Sunday, June 9, 2013

Making Friends

I worry about my kids having friends and being accepted.  I worry about them getting picked on for who they are, and not for who the other kids think they should be.  I worry about them feeling left out and alone.  I worry about them sitting at the lunch table all by themselves or walking around the play ground solo, because no one wants to hang with them.  I worry that they won't get invited to things and wonder what is wrong with them that the other kids don't like.  I just worry that my kids won't be included.  And the truth is, I've always worried more about this when it comes to Sophia.....but at least today, I'm not worring about this at all.

Sophia is VERY sociable.  This girl has NEVER met a stranger.  In fact, she gives me a little anxiety from time to time when we are around new people, because she is very, in your face, hey what's going on over here, hope I'm not invading too much of your personal space, kinda girl.  Some people love that about her, and well, some people don't.  And honestly, I guess that's okay. 

A few weeks ago, a little boy in our neighborhood stopped by to play at our house with Jayden.  We've never really played with this boy much and he really doesn't know us that well, except from seeing us walk around the neighborhood and he knows Jayden from school.  But they were playing in the front the yard and Sophia was out there trying to play too.  I don't know if the boy thought Sophia was more of a baby or what, but he really didn't have any interest in including her in their play.  He wasn't really mean, but he wasn't really friendly either.  Well Sophia wasn't going to put up with that nonsense!  So she dug into him a dug her fingernails into his arm a few times and then proceeded to toss a couple rocks at his face, just to let him know that she was not going to take any crap from him.  Of course I couldn't let her think that was okay, so she got put in timeout, but inside I was thinking, "You go girl!  You show that little punk that he can't push you aside and not let you play.  He done messed with the wrong girl!"  Even though I wasn't happy that she got a little "violent," it made me happy that she stood up for herself!  She can't vocalize her feelings right now, so when she felt like she was being excluded, she let him know, the best way she knew how (but not the most appropriate way) that she wasn't okay with how he was treating her. 

I think that some kids meet Sophia and think that just because her language isn't really there, that she can't play like they can, or that she can't understand what they are saying.  It may aslso be hard for them to figure out how to relate to her without being able to verbally communicate with her.  It can definitely end a friendship before one ever starts, because little kids just don't get it.  Hell, some adults don't even get it!  It takes a little bit more time on the other persons part to stop and really get to know Sophia.  She might not be able to say, "HI!", but she can wave and smile and take you by the hand and show you what she wants to play.  Or if you initiate the conversation first and ask her to come do something with you, she knows what you're saying and can proceed however she feels like following through.  But it sometimes just takes a few more seconds to really "hear" what she is trying to "say."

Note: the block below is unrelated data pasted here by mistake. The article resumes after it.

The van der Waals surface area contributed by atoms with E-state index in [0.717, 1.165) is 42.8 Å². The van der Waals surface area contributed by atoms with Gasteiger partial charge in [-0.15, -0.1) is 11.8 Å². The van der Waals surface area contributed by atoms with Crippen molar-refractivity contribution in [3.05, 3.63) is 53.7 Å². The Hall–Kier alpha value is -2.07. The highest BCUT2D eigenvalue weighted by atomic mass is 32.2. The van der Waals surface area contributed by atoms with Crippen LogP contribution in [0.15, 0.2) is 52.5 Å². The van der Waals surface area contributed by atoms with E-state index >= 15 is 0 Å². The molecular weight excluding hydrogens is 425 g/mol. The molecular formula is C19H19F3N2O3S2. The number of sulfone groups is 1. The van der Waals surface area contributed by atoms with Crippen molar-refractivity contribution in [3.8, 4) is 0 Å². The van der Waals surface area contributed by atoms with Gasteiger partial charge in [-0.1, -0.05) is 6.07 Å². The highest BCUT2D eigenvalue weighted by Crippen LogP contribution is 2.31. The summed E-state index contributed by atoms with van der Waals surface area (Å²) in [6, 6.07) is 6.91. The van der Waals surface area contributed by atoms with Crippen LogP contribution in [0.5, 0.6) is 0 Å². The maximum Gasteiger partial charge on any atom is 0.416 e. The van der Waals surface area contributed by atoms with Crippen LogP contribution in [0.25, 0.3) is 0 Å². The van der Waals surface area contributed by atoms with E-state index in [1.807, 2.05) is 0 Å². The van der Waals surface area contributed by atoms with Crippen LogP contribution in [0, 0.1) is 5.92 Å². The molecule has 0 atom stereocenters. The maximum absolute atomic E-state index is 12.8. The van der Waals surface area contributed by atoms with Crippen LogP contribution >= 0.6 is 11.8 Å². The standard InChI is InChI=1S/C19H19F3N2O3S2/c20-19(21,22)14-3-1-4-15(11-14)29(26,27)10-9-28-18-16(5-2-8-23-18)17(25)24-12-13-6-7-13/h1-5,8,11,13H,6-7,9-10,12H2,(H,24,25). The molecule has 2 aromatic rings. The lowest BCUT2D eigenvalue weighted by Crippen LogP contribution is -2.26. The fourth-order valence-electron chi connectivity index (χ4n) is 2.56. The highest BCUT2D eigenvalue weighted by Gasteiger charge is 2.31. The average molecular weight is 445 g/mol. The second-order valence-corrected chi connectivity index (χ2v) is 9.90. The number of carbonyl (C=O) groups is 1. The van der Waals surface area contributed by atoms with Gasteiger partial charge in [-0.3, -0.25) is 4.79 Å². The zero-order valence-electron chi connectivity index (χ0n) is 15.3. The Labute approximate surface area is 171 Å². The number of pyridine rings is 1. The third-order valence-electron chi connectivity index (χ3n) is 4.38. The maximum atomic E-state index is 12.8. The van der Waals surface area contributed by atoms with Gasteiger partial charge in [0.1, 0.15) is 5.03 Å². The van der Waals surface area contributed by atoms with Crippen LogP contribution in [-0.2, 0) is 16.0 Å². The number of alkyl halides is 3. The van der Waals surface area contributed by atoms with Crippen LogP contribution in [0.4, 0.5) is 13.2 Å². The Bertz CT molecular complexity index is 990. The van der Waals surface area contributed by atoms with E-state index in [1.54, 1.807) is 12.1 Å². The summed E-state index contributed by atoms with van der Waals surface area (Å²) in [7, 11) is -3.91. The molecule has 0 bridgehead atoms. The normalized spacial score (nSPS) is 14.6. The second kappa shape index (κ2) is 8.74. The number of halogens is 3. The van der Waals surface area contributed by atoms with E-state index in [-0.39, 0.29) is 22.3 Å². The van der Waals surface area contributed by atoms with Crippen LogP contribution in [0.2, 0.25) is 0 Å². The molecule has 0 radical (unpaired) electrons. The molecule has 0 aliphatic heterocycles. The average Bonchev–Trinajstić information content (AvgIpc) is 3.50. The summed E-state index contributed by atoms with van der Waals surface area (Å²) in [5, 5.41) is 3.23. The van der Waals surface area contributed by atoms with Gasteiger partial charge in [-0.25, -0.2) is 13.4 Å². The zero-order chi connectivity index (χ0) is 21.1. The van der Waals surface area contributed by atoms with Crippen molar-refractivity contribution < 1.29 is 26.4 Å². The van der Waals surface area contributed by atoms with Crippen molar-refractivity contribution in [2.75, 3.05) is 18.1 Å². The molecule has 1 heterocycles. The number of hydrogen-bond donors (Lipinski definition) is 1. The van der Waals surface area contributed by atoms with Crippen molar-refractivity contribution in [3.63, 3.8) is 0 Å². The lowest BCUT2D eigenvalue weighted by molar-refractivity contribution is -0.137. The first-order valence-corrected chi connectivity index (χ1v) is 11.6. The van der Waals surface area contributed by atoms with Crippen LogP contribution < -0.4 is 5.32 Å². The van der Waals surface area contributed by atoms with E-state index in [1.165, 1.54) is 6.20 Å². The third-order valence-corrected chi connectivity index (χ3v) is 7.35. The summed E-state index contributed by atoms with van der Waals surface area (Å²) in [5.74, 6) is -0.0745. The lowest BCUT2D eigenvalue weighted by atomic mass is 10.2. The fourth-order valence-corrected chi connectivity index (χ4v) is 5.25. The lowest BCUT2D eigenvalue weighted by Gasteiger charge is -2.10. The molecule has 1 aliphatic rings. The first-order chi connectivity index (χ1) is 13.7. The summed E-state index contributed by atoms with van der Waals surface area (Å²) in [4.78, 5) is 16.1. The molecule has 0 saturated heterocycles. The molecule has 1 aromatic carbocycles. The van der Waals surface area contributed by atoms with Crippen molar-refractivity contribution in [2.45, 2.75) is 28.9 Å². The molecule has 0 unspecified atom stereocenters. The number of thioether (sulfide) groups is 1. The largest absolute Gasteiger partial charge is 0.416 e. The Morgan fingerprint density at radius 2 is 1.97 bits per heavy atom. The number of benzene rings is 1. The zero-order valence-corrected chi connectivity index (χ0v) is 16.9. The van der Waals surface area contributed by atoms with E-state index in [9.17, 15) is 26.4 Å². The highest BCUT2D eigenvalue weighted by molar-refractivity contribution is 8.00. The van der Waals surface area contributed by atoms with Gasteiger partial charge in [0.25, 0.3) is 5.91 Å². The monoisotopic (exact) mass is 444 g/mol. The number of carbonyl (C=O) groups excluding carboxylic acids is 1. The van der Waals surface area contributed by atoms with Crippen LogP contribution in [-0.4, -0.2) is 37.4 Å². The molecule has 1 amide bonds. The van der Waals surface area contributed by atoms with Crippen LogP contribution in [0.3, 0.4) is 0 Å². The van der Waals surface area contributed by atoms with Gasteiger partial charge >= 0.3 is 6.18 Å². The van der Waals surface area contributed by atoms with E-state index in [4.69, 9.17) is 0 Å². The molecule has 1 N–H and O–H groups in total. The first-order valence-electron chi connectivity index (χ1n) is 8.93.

Today, we were at a family graduation party, full of people that really didn't know us that well.  A little anxiety always kicks in in situations like this, because again, I'm always worried that Sophia's lack of giving people their personal space, will rub someone  the wrong way.  But I loosened the reins a little and let her work the room and everyone was so welcoming of her.  In fact, she was once again, the center of a lot of the attention.  But it wasn't just the adults that were so great with her, the kids that were there were awesome too!  They were all mostly middle school and high school aged kids, but they were drawn to Sophia.  They accepted her into their circle.  They played with her and helped her when she needed it.  Of course none of them could really understand her, but that was okay.  They stuck with her and held her hand when she grabbed for theirs and followed her to wherever she took them and sat down when she patted the chair or picked her up when she held up her hands.  They were patient with her and they were sweet and caring and she felt that from them.  She knew that she was accepted and that she was wanted in their circle of fun.  And she was good to them, because they were good to her. 

One thing that I love about Sophia, is that she is a take it or leave it kind of girl.  You treat her good and show her some respect and she will pour her good little soul right back to ya!  But if you treat her like she isn't welcome, girl will spit in your face, stomp on your foot and walk her little booty on over to the next best thing, before you can even get a word out!  Of course Sophia's feelings get hurt by people's actions, but she knows when other kids aren't treating her right and she usually won't stick around to be dissed on, unless she's coming back to throw a rock at their face :/  I am gaining more and more confidence in Sophia's abilities to make her own friends, because the truth is, there are kids out there who are going to stop and "listen" to her and take the extra time to really get to know her.  And for the ones who don' least right now, Sophia has no time for them anyway!      

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